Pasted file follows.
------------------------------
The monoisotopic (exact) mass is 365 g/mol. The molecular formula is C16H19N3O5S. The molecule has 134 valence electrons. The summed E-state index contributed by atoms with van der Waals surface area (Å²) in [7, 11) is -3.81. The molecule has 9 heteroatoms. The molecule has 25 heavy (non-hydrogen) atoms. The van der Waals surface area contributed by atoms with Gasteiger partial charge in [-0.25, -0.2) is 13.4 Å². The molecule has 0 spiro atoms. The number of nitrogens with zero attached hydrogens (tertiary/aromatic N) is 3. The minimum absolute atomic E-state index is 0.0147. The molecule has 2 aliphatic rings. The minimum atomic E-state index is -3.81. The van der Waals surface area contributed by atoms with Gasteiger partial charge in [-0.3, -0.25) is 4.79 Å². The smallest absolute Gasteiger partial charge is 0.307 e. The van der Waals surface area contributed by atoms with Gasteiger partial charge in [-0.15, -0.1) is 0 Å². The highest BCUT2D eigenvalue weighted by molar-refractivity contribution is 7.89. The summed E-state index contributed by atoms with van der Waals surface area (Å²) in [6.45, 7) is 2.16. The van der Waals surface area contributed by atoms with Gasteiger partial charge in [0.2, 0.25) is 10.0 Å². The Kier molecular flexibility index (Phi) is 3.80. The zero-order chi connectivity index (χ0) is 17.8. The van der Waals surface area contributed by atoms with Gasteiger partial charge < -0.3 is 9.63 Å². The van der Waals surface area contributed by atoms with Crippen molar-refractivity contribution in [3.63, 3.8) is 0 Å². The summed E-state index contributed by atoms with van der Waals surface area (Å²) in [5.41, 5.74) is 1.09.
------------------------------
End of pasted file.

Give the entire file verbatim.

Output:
The monoisotopic (exact) mass is 365 g/mol. The molecular formula is C16H19N3O5S. The molecule has 134 valence electrons. The summed E-state index contributed by atoms with van der Waals surface area (Å²) in [7, 11) is -3.81. The molecule has 9 heteroatoms. The molecule has 25 heavy (non-hydrogen) atoms. The van der Waals surface area contributed by atoms with Gasteiger partial charge in [-0.25, -0.2) is 13.4 Å². The molecule has 0 spiro atoms. The number of nitrogens with zero attached hydrogens (tertiary/aromatic N) is 3. The minimum absolute atomic E-state index is 0.0147. The molecule has 2 aliphatic rings. The minimum atomic E-state index is -3.81. The van der Waals surface area contributed by atoms with Gasteiger partial charge in [-0.3, -0.25) is 4.79 Å². The smallest absolute Gasteiger partial charge is 0.307 e. The van der Waals surface area contributed by atoms with Gasteiger partial charge in [-0.15, -0.1) is 0 Å². The highest BCUT2D eigenvalue weighted by molar-refractivity contribution is 7.89. The summed E-state index contributed by atoms with van der Waals surface area (Å²) in [6.45, 7) is 2.16. The van der Waals surface area contributed by atoms with Gasteiger partial charge in [0.2, 0.25) is 10.0 Å². The Kier molecular flexibility index (Phi) is 3.80. The zero-order chi connectivity index (χ0) is 17.8. The van der Waals surface area contributed by atoms with Gasteiger partial charge < -0.3 is 9.63 Å². The van der Waals surface area contributed by atoms with Crippen molar-refractivity contribution in [3.63, 3.8) is 0 Å². The summed E-state index contributed by atoms with van der Waals surface area (Å²) in [5.41, 5.74) is 1.09.